Mad river explorer 15 rx

I specifically contradict you.
I have not called you an idiot. Now, if you felt like an idiot after the points I made, that’s your problem.

Note that my saying, “Only an idiot…” is NOT the same as saying YOU are an idiot.

Oh, and as for the profile… I don’t
post one here because I do not care for the stupid “head” icon. That’s the only reason.

I am a licensed psychologist living in Atlanta. I have been paddling since 1973. I was editor of the Georgia Canoeing Association’s newsletter from 1979 until 1991. I have kayaks and canoes. I paddle things mostly of middle difficulty. I will be 64 years old in December.

On Boatertalk, I am known as ezwater, and I am considered average in “niceness.” It is a mystery to me why people on pnet are so easily hurt. Actual perusal of what I have said will not explain it.

Speaking as a psychologist, how am I supposed to deal with someone who is overly concerned with gelcoat scratches? “There, there, have a tissue…”

All false accusations. Question is, are
you and a few others actually ganging up to accuse me of things I have not done?

to those that were born knowing it all
yes Im a newbie, But all were newbies at some point. If you were offended by me calling you a smartass thats your problem. Im sure alot of people on this board know what I mean when I ask is this a stable canoe? But I guess some are just to stupid to get it.

Why don’t you check the following
threads on this board right now?

“High angle kayak…”

“Paluski flatwater…”

“Paddle care…”

“Canoe material and design”

“Canoe for wife and me”

“Solo/tandem canoes”

See if you find what you accuse me of.

OK, guys, help me out. Name some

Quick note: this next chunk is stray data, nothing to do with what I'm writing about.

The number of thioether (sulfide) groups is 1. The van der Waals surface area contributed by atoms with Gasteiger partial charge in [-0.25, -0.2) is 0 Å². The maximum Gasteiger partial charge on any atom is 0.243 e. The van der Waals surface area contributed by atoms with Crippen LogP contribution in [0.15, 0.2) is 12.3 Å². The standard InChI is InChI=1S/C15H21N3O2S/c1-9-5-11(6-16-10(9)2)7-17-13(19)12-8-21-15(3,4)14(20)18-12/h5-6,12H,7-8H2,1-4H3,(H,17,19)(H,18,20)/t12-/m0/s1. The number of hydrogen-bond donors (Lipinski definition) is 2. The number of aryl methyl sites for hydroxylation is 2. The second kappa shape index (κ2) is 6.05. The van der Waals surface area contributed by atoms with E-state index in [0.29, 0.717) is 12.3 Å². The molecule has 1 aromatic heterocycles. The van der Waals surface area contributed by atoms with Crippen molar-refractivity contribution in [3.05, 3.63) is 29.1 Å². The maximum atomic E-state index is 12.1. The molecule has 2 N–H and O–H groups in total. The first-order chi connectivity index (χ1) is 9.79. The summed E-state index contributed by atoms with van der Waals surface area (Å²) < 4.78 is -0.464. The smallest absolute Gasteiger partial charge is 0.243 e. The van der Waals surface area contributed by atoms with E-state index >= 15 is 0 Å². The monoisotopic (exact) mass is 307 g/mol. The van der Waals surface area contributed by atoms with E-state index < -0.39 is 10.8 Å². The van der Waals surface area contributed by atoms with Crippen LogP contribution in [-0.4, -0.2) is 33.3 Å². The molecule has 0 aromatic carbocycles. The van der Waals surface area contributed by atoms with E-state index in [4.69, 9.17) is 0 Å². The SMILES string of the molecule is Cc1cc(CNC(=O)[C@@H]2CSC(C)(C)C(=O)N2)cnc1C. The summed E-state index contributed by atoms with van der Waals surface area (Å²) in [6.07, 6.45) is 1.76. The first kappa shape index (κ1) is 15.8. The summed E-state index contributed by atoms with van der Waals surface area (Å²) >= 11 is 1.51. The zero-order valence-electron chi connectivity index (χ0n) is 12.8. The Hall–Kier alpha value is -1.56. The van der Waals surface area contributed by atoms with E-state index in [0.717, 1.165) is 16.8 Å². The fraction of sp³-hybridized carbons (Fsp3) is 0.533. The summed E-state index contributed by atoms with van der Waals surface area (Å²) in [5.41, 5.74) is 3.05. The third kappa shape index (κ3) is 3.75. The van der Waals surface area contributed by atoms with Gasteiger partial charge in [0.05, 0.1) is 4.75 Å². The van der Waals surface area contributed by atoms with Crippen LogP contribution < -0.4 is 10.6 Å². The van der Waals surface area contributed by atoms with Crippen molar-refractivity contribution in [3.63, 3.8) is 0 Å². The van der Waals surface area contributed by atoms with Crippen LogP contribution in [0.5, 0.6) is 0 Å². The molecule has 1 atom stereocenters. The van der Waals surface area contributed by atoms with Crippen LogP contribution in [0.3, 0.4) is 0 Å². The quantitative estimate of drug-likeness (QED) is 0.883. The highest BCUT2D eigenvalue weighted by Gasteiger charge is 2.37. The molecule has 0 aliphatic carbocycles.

general purpose canoes that are “stable,” and some that are not. Note that my original point was that new canoeists should paddle kneeling, an approach that makes any canoe feel much more stable.

Ok IM new but
SInce this thread started Ive Used an Old Town CAnoe and an older Perception and I bought the Mad River That I was asking about. The perception was not nearly as stable as the Old Town and The Mad River Is a little better.

Canoe kneeling rules
Dogma dogma…

The beauty of canoeing that it is adaptable to sitting too and having your feet in a normal "sitting in the chair " position.

Of course kneeling is more stable but most newcomers do not take to that right away.

If the wife wants to sit, let her sit. She may well come to love canoeing and explore kneeling and maybe go on to advanced quiet water. I suggest putting her in the stern seat. If she can see what is going on it may quell her concerns. I have had quite a few gal students who had the same concerns. Every bobble was magnified because from the bow seat the action behind wasn’t visible.

Many people dont want to kneel and there are some who CANT kneel. Lets get with the program!

My first boat was a Grumman 15. It went to BWCA and Quetico, and then we got old. We still have it. Initial stability like a rock, secondary like a rock (but maybe thats because I have good balance rail to the water). Theoretically bad secondary stability in waves. Portaged like a rock.

Isnt the Web great? Its not about exchanging information. Its about POWER!

Grummans seem to do fine in waves.
I remember a harrowing whitecap crossing of Agnes Lake in Quetico when our 18.5’, shallow-arched, flared bow Moore was plunging like a battleship on Victory at Sea.

Not far behind us were two guys in a Grumman 15. I thought they would swamp. But they got to the lee shore, and said they took little water. Of course, they were kneeling, just as we were.

We all know that birchbark canoes are the closest ancestors to the canoes we use now. The folks that devised them, and built them in many forms, usually paddled kneeling. That’s only sensible in narrow craft.

Europeans do prefer sitting much of the time, and I like to sit too. HOWEVER, when my wife and I started paddling in '73, I followed the advice of the Red Cross and old guides like Bill Reviere. We knelt in any situation where flipping or boat control were an issue. Kneeling is the most effective position for boat control, and the most stable position. Sitting, if one is properly outfitted with a bent shaft paddle, is the best position for speed.